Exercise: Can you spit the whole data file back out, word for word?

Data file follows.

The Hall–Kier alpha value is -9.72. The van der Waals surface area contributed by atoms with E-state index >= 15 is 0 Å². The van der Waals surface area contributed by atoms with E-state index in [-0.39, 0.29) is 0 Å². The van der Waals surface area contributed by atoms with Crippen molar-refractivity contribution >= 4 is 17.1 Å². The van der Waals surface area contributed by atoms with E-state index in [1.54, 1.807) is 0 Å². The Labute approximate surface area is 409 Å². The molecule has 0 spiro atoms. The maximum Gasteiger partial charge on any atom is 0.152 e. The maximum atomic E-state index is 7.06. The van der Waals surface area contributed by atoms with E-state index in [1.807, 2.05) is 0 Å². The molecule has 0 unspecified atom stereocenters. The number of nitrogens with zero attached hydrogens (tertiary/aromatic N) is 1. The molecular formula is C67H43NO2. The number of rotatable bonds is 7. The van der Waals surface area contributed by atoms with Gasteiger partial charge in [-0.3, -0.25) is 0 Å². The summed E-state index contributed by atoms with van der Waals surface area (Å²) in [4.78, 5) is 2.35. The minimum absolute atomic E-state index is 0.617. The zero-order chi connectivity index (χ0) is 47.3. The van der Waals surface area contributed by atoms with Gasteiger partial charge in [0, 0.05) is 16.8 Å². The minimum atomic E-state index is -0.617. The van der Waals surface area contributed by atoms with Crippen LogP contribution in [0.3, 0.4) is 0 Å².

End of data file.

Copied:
The Hall–Kier alpha value is -9.72. The van der Waals surface area contributed by atoms with E-state index >= 15 is 0 Å². The van der Waals surface area contributed by atoms with E-state index in [-0.39, 0.29) is 0 Å². The van der Waals surface area contributed by atoms with Crippen molar-refractivity contribution >= 4 is 17.1 Å². The van der Waals surface area contributed by atoms with E-state index in [1.54, 1.807) is 0 Å². The Labute approximate surface area is 409 Å². The molecule has 0 spiro atoms. The maximum Gasteiger partial charge on any atom is 0.152 e. The maximum atomic E-state index is 7.06. The van der Waals surface area contributed by atoms with E-state index in [1.807, 2.05) is 0 Å². The molecule has 0 unspecified atom stereocenters. The number of nitrogens with zero attached hydrogens (tertiary/aromatic N) is 1. The molecular formula is C67H43NO2. The number of rotatable bonds is 7. The van der Waals surface area contributed by atoms with Gasteiger partial charge in [-0.3, -0.25) is 0 Å². The summed E-state index contributed by atoms with van der Waals surface area (Å²) in [4.78, 5) is 2.35. The minimum absolute atomic E-state index is 0.617. The zero-order chi connectivity index (χ0) is 47.3. The van der Waals surface area contributed by atoms with Gasteiger partial charge in [0, 0.05) is 16.8 Å². The minimum atomic E-state index is -0.617. The van der Waals surface area contributed by atoms with Crippen LogP contribution in [0.3, 0.4) is 0 Å².